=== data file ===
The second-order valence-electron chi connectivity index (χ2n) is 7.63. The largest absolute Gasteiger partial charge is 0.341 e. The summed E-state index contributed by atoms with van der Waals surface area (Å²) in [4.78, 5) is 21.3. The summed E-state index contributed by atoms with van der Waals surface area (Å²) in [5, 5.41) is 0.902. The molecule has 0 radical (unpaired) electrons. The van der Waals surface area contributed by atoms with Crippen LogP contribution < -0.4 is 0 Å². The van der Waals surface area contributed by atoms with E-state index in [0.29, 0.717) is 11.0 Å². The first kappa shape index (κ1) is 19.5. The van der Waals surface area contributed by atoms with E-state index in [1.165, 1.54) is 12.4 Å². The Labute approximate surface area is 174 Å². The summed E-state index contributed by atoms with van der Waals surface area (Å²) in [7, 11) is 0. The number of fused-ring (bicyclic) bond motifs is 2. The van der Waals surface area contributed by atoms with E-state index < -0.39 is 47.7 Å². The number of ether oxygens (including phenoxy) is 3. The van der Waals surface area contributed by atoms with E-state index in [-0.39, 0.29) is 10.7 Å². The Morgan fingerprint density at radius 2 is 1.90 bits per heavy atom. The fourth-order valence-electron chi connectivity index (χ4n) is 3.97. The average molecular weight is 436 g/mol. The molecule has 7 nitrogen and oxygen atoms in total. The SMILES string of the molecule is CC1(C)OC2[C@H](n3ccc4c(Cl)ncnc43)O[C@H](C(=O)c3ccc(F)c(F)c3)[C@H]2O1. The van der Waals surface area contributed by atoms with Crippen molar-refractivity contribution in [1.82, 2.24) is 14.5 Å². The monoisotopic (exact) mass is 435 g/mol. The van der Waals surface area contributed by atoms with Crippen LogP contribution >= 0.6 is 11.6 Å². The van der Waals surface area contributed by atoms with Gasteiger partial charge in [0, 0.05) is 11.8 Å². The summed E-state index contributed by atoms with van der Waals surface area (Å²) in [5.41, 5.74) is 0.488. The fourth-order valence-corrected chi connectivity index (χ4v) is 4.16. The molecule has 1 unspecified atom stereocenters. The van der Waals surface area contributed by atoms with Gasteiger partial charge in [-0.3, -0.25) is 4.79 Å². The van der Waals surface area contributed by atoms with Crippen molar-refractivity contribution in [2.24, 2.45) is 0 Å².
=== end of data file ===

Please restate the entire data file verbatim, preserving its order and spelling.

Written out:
The second-order valence-electron chi connectivity index (χ2n) is 7.63. The largest absolute Gasteiger partial charge is 0.341 e. The summed E-state index contributed by atoms with van der Waals surface area (Å²) in [4.78, 5) is 21.3. The summed E-state index contributed by atoms with van der Waals surface area (Å²) in [5, 5.41) is 0.902. The molecule has 0 radical (unpaired) electrons. The van der Waals surface area contributed by atoms with Crippen LogP contribution < -0.4 is 0 Å². The van der Waals surface area contributed by atoms with E-state index in [0.29, 0.717) is 11.0 Å². The first kappa shape index (κ1) is 19.5. The van der Waals surface area contributed by atoms with E-state index in [1.165, 1.54) is 12.4 Å². The Labute approximate surface area is 174 Å². The summed E-state index contributed by atoms with van der Waals surface area (Å²) in [7, 11) is 0. The number of fused-ring (bicyclic) bond motifs is 2. The van der Waals surface area contributed by atoms with E-state index < -0.39 is 47.7 Å². The number of ether oxygens (including phenoxy) is 3. The van der Waals surface area contributed by atoms with E-state index in [-0.39, 0.29) is 10.7 Å². The Morgan fingerprint density at radius 2 is 1.90 bits per heavy atom. The fourth-order valence-electron chi connectivity index (χ4n) is 3.97. The average molecular weight is 436 g/mol. The molecule has 7 nitrogen and oxygen atoms in total. The SMILES string of the molecule is CC1(C)OC2[C@H](n3ccc4c(Cl)ncnc43)O[C@H](C(=O)c3ccc(F)c(F)c3)[C@H]2O1. The van der Waals surface area contributed by atoms with Crippen molar-refractivity contribution in [1.82, 2.24) is 14.5 Å². The monoisotopic (exact) mass is 435 g/mol. The van der Waals surface area contributed by atoms with Crippen LogP contribution >= 0.6 is 11.6 Å². The van der Waals surface area contributed by atoms with Gasteiger partial charge in [0, 0.05) is 11.8 Å². The summed E-state index contributed by atoms with van der Waals surface area (Å²) in [5.41, 5.74) is 0.488. The fourth-order valence-corrected chi connectivity index (χ4v) is 4.16. The molecule has 1 unspecified atom stereocenters. The van der Waals surface area contributed by atoms with Gasteiger partial charge in [-0.3, -0.25) is 4.79 Å². The van der Waals surface area contributed by atoms with Crippen molar-refractivity contribution in [2.24, 2.45) is 0 Å².